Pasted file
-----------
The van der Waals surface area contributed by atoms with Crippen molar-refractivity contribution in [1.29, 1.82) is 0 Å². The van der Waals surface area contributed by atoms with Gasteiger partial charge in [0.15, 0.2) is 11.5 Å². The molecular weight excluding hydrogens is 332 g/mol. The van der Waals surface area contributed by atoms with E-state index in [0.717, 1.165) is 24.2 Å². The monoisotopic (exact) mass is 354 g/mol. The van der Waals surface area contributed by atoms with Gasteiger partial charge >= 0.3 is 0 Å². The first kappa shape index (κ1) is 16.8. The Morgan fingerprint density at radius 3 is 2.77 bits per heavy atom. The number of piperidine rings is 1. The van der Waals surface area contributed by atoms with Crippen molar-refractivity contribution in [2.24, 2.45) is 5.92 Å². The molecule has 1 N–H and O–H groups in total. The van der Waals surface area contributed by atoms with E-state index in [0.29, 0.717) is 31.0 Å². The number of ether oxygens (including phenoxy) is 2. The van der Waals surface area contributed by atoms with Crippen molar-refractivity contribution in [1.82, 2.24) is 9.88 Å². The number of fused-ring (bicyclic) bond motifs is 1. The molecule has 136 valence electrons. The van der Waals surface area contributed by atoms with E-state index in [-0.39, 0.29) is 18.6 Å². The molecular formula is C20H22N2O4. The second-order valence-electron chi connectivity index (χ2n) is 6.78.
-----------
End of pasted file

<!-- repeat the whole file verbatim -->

The van der Waals surface area contributed by atoms with Crippen molar-refractivity contribution in [1.29, 1.82) is 0 Å². The van der Waals surface area contributed by atoms with Gasteiger partial charge in [0.15, 0.2) is 11.5 Å². The molecular weight excluding hydrogens is 332 g/mol. The van der Waals surface area contributed by atoms with E-state index in [0.717, 1.165) is 24.2 Å². The monoisotopic (exact) mass is 354 g/mol. The van der Waals surface area contributed by atoms with Gasteiger partial charge >= 0.3 is 0 Å². The first kappa shape index (κ1) is 16.8. The Morgan fingerprint density at radius 3 is 2.77 bits per heavy atom. The number of piperidine rings is 1. The van der Waals surface area contributed by atoms with Crippen molar-refractivity contribution in [2.24, 2.45) is 5.92 Å². The molecule has 1 N–H and O–H groups in total. The van der Waals surface area contributed by atoms with E-state index in [0.29, 0.717) is 31.0 Å². The number of ether oxygens (including phenoxy) is 2. The van der Waals surface area contributed by atoms with Crippen molar-refractivity contribution in [1.82, 2.24) is 9.88 Å². The number of fused-ring (bicyclic) bond motifs is 1. The molecule has 136 valence electrons. The van der Waals surface area contributed by atoms with E-state index in [-0.39, 0.29) is 18.6 Å². The molecular formula is C20H22N2O4. The second-order valence-electron chi connectivity index (χ2n) is 6.78.